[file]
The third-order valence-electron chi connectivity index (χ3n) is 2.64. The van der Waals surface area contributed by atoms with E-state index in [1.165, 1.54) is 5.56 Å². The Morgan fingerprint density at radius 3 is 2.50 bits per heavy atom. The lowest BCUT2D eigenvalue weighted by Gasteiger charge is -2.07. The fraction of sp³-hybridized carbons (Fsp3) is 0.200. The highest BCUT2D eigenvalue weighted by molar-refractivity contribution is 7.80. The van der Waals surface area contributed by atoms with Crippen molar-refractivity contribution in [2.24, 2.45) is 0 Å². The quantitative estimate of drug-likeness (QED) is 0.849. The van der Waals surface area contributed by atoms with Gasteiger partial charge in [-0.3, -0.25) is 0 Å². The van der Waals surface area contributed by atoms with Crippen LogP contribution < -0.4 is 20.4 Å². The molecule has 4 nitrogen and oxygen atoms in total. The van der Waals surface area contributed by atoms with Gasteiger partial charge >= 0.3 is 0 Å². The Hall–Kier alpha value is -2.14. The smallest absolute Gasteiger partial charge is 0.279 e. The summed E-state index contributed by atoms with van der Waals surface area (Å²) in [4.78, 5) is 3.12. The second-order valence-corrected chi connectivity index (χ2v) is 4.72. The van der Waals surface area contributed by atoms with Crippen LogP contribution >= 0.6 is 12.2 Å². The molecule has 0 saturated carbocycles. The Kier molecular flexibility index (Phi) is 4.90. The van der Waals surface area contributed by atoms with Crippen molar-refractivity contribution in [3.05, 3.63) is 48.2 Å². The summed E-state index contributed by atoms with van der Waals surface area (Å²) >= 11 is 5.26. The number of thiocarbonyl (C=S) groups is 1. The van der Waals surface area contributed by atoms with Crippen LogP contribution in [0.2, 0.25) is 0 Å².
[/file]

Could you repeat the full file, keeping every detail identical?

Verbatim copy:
The third-order valence-electron chi connectivity index (χ3n) is 2.64. The van der Waals surface area contributed by atoms with E-state index in [1.165, 1.54) is 5.56 Å². The Morgan fingerprint density at radius 3 is 2.50 bits per heavy atom. The lowest BCUT2D eigenvalue weighted by Gasteiger charge is -2.07. The fraction of sp³-hybridized carbons (Fsp3) is 0.200. The highest BCUT2D eigenvalue weighted by molar-refractivity contribution is 7.80. The van der Waals surface area contributed by atoms with Crippen molar-refractivity contribution in [2.24, 2.45) is 0 Å². The quantitative estimate of drug-likeness (QED) is 0.849. The van der Waals surface area contributed by atoms with Gasteiger partial charge in [-0.3, -0.25) is 0 Å². The van der Waals surface area contributed by atoms with Crippen LogP contribution < -0.4 is 20.4 Å². The molecule has 4 nitrogen and oxygen atoms in total. The van der Waals surface area contributed by atoms with Gasteiger partial charge >= 0.3 is 0 Å². The Hall–Kier alpha value is -2.14. The smallest absolute Gasteiger partial charge is 0.279 e. The summed E-state index contributed by atoms with van der Waals surface area (Å²) in [4.78, 5) is 3.12. The second-order valence-corrected chi connectivity index (χ2v) is 4.72. The van der Waals surface area contributed by atoms with Crippen LogP contribution >= 0.6 is 12.2 Å². The molecule has 0 saturated carbocycles. The Kier molecular flexibility index (Phi) is 4.90. The van der Waals surface area contributed by atoms with Crippen molar-refractivity contribution in [3.05, 3.63) is 48.2 Å². The summed E-state index contributed by atoms with van der Waals surface area (Å²) >= 11 is 5.26. The number of thiocarbonyl (C=S) groups is 1. The van der Waals surface area contributed by atoms with Crippen LogP contribution in [0.2, 0.25) is 0 Å².